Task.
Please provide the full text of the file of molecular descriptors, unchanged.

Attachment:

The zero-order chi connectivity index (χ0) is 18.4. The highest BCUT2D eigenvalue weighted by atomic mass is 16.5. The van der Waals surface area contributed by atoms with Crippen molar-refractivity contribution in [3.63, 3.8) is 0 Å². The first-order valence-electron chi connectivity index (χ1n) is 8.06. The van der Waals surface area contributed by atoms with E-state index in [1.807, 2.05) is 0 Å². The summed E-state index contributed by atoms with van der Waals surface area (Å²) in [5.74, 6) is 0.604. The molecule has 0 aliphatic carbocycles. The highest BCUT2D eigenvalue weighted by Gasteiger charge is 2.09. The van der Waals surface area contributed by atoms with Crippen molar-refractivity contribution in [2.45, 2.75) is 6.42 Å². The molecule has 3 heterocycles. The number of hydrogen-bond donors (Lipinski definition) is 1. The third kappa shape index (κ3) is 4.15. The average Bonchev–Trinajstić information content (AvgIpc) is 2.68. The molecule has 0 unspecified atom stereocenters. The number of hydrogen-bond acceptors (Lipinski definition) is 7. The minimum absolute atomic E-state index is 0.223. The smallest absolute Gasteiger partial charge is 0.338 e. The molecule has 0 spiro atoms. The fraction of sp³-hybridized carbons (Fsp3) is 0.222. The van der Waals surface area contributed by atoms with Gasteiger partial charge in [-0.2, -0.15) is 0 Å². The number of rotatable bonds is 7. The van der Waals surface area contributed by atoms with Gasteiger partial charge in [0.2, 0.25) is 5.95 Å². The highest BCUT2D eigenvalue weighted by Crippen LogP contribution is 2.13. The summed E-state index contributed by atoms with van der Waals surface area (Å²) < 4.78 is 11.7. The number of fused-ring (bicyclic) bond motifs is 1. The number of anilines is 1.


The zero-order chi connectivity index (χ0) is 18.4. The highest BCUT2D eigenvalue weighted by atomic mass is 16.5. The van der Waals surface area contributed by atoms with Crippen molar-refractivity contribution in [3.63, 3.8) is 0 Å². The first-order valence-electron chi connectivity index (χ1n) is 8.06. The van der Waals surface area contributed by atoms with E-state index in [1.807, 2.05) is 0 Å². The summed E-state index contributed by atoms with van der Waals surface area (Å²) in [5.74, 6) is 0.604. The molecule has 0 aliphatic carbocycles. The highest BCUT2D eigenvalue weighted by Gasteiger charge is 2.09. The van der Waals surface area contributed by atoms with Crippen molar-refractivity contribution in [2.45, 2.75) is 6.42 Å². The molecule has 3 heterocycles. The number of hydrogen-bond donors (Lipinski definition) is 1. The third kappa shape index (κ3) is 4.15. The average Bonchev–Trinajstić information content (AvgIpc) is 2.68. The molecule has 0 unspecified atom stereocenters. The number of hydrogen-bond acceptors (Lipinski definition) is 7. The minimum absolute atomic E-state index is 0.223. The smallest absolute Gasteiger partial charge is 0.338 e. The molecule has 0 spiro atoms. The fraction of sp³-hybridized carbons (Fsp3) is 0.222. The van der Waals surface area contributed by atoms with Gasteiger partial charge in [-0.2, -0.15) is 0 Å². The number of rotatable bonds is 7. The van der Waals surface area contributed by atoms with Gasteiger partial charge in [0.2, 0.25) is 5.95 Å². The highest BCUT2D eigenvalue weighted by Crippen LogP contribution is 2.13. The summed E-state index contributed by atoms with van der Waals surface area (Å²) < 4.78 is 11.7. The number of fused-ring (bicyclic) bond motifs is 1. The number of anilines is 1.